They have also shared their experiences on the Boat Clinics in a blog. The link follows:
Solar Light for Island Villages
Thanks to a philanthropist, remote villages in the Brahmaputra river islands in Assam will soon be lit up with solar street lights. The donor, Almitra Patel, based at Bengaluru is a member of the Supreme Court committee for Solid waste management for Class 1 cities, Technical expert, Swachh Bharat Mission, Government of India, Clean Jharkhand Project and Ganga ICDP Kanpur. She felt the need of the communities inhabiting the islands while reading an article on the Boat Clinics written by Devjyot Ghosal in the Quartz India online magazine and appreciated C-NES’ innovative health outreach work in the Brahmaputra islands.
Partnering with Thrive Solar Energy Private Ltd, Hyderabad, which was recently awarded the second position in the category of Solar Home Systems by the Ministry of New & Renewable Energy, Patel has donated one solar LED street light for every sapori , as the islands are called locally, that the Boat Clinics reach. These compact lights with built-in batteries, designed and manufactured in Hyderabad, were sent fully assembled and ready to mount on a bamboo pole within ten minutes by the community workers of the health team in each of the 15 Boat Clinic units in 13 districts who were earlier trained for the purpose.
Two young persons from the river island communities were nominated by C-NES to Hyderabad’s Thrive Company who were given a weeks hands on training on solar light. The lights will banish darkness, if located at 3-4m height, without affecting adaptability to darkness. If required for reading below them, they may have to be fitted on a shorter pole which the villagers can figure out, but casting a smaller pool of light. If the saporis change shape or disappear, the residents can carry the light along with their other belongings and easily re-erect it on a new bamboo pole. The lights themselves will have 10-20 years life without fading. They have sensors which will automatically illuminate when sun sets and will be off at sunrise. A token amount of Rs.100/- per light will be collected from the village so that the villagers have a sense of ownership.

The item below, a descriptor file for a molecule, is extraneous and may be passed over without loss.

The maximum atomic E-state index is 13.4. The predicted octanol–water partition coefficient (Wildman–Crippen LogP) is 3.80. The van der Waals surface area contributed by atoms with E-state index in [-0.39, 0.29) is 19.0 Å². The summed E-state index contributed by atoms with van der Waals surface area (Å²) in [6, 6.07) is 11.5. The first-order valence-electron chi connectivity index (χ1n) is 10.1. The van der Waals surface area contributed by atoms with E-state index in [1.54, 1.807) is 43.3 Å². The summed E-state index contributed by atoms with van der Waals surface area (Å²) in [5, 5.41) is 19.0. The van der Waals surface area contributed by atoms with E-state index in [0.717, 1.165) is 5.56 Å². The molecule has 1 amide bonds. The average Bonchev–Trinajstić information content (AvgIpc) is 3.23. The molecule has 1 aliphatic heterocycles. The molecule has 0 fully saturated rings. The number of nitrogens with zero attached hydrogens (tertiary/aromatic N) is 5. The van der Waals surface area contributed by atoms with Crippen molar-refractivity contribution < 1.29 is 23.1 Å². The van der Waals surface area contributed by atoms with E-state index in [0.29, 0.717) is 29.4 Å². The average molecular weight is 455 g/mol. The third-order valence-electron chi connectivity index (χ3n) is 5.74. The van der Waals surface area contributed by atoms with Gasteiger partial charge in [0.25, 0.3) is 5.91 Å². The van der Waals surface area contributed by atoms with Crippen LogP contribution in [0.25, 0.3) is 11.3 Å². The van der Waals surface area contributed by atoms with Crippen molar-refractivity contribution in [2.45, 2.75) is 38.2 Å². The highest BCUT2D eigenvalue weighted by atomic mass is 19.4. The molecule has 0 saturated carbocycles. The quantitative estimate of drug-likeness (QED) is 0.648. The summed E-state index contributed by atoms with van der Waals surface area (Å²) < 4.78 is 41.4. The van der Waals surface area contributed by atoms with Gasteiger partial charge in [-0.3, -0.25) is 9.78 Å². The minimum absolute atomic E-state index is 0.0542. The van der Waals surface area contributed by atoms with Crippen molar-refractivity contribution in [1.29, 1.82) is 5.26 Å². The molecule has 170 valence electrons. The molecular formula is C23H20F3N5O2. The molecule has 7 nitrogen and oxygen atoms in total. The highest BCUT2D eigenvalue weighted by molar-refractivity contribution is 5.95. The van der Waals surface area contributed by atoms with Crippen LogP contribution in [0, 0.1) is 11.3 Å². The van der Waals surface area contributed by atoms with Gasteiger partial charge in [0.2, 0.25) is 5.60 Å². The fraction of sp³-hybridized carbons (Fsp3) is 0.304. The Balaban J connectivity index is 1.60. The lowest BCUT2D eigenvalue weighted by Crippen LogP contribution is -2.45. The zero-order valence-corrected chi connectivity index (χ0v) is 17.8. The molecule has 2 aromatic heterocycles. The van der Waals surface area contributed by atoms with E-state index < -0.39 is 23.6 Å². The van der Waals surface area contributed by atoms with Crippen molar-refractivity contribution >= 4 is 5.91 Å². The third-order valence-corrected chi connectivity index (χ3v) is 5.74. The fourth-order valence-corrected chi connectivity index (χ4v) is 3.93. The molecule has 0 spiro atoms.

339 Solar Street Lights (SSLs) are being donated in three batches. The first batch was for four mid Assam districts (Sonitpur, Morigaon,Nalbari,Kamrup) where 111 SSLs were installed. The second batch was for 5 upper Assam districts (Tinsukia, Dibrugarh,Dhemaji, Lakhimpur and Jorhat) where 92 SSLs were installed.
C-NES Workshop “Mobilizing the Unreached”
A state level workshop “Mobilizing the Unreached” was organized by C-NES at Guwahati’s NEDFi conference hall on 25th January 2017. Dr. Poonam Muttreja, Executive Director, PFI, New Delhi, Dr.Bamin Tada, Director RRC, Guwahati, Sameer Sinha (IAS) Commissioner & Secretary, Health and Family Welfare Department, Govt of Assam along with Sanjoy Hazarika, Managing Trustee, C-NES, were present on the occasion among others.
A book which graphically maps the health choices and challenges before women in the isolated island communities on the Brahmaputra River in Assam was released on the occasion. Authored by Chandana Bora, State Advocacy and Family Planning Coordinator, C-NES-PFI project and Dr CR Hira, Technical consultant, C-NES the book titled ‘Women and Reproductive Health’ looks at the health concerns facing by women in the char/ sapori (island in Assamese) areas.The book is based on a family planning intervention that addressed gender exclusion in nine districts, conducted by C-NES.
As a result of the project spread over seven years in districts as disparate as Dibrugarh and Dhubri, Barpeta and Sonitpur, family planning has picked up significantly in several minority pockets as well as those inhabited by general caste groups.